Capsule: The embryonic capsule is unique among domestic mammals. This is a glycoprotein protective coat formed by the trophoblast layer beneath the zona pellucida. It forms only after the embryo enters the uterus, so embryos grown in a laboratory do not develop the capsule until after they are transferred. If not protected by either the zona pellucida or the embryo capsule, an embryo cannot survive in the uterus.
Selective transport: Fertilization occurs and the embryo is formed within the oviduct. It remains in the oviduct for the first five and a half days after fertilization, until it signals the oviduct to move it into the uterus with the production of a specific form of prostaglandin. Without this signal, the oviduct tends to retain ova that are not fertilized or embryos that do not reach this stage of development. This means, unlike most domestic animals, unfertilized equine oocytes will generally not be recovered on a uterine flush unless they have accompanied an embryo into the uterus.
Growth rate: Once the embryo becomes a blastocyst and starts expanding around day seven, the embryo will nearly double in size each day until day 12. This allows early ultrasound determination of pregnancy status, as an embryo around 300-400 microns (0.3-0.4mm) in size when recovered at day seven will grow to 3-4mm, large enough to be visualized on an ultrasound scan, by day 11.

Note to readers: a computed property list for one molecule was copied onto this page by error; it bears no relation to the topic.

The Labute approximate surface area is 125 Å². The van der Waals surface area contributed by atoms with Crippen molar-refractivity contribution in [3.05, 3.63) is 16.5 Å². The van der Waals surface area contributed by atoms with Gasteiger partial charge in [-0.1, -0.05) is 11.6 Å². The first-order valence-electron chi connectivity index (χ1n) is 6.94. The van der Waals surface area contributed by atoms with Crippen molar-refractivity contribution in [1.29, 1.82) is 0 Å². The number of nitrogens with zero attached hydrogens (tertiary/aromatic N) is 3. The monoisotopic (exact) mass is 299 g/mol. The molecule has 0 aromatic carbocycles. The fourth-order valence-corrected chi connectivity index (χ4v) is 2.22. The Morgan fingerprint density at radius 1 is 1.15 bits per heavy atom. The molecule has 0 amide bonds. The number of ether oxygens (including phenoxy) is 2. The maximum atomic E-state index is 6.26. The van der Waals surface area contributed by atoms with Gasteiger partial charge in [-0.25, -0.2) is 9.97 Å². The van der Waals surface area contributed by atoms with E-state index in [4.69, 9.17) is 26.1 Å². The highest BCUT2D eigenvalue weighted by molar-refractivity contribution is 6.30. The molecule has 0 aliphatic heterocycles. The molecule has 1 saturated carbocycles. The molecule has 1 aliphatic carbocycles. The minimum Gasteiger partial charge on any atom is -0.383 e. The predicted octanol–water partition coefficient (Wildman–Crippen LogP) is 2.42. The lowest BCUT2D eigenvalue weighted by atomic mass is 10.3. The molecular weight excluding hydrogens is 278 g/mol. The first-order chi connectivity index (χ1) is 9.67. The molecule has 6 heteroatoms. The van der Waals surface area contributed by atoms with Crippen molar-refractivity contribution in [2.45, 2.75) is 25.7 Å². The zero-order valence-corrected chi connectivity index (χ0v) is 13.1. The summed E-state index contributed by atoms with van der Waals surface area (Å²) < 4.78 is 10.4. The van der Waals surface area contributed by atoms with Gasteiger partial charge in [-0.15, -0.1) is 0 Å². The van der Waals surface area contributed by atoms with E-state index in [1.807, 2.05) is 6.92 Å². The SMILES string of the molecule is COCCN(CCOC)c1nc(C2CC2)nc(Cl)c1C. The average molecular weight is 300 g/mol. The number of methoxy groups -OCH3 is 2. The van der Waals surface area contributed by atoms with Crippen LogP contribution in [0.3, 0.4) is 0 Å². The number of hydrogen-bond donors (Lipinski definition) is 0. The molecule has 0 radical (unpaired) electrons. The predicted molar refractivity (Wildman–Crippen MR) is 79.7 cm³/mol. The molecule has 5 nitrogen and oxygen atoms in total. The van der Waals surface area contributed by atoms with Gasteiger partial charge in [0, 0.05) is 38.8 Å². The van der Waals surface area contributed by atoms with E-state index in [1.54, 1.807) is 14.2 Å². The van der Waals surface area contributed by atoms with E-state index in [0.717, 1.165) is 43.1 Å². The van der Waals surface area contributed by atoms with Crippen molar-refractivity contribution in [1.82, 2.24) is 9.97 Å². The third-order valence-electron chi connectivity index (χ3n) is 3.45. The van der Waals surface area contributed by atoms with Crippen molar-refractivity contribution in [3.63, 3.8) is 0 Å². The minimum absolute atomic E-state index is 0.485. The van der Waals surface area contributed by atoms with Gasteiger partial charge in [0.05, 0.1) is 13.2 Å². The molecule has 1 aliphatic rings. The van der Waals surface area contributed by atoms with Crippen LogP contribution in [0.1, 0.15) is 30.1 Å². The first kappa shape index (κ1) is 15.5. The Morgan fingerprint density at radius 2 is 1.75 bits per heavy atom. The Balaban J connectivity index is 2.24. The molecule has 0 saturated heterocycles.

Mobility phase: The early equine embryo does not sit quietly in the uterus, but moves rapidly along the entire endometrial surface until approximately day 17, when it becomes too large to move. The embryo needs to have close contact with the endometrial surface to stimulate maternal recognition of the pregnancy, so the mare will maintain a good environment for the embryo and not return to heat.
Grade 2.5 large expanded blastocyst with the hypoblast layer partially avulsed from the trophoblast layer during shipment.
Grade 1 expanded blastocyst showing a prominent inner cell mass and hypoblast cells originating from the inner cell mass spreading inside the trophoblast layer.
Grade 2.5 to 3 expanded blastocyst. There has been significant leakage of fluid from the blastocoele but the capsule remains relatively intact.
Three ICSI early blastocysts showing good trophoblast layer and the dark coloring typical of in vitro produced equine blastocysts.
Grade 2 compact morula.
Grade 2 early blastocyst with abnormal cumulus cells remaining adhered to the zona pellucida.
Day 4 ICSI embryos of varying quality.
Two unfertilized oocytes (UFOs) adhered to one another.
Grade 2 early blastocyst.
Unfertilized oocyte (UFO) showing the common flattened characteristic shape and degenerated ooplasm.
Grade 4 morula.
Grade 2 early blastocyst with a fractured zona pellucida. The embryo capsule is protruding through the breech in the zona. Extruded blastomeres are trapped between the zona pellucida and the capsule.
Grade 3 early blastocyst (note capsule formation evident in zona pellucida deficit and under extruded blastomere.
Grade 3 large expanded blastocyst that has had significant fluid leakage issues. The shrunken blastocoele is significant but the loss of integrity of the capsule is of greater concern.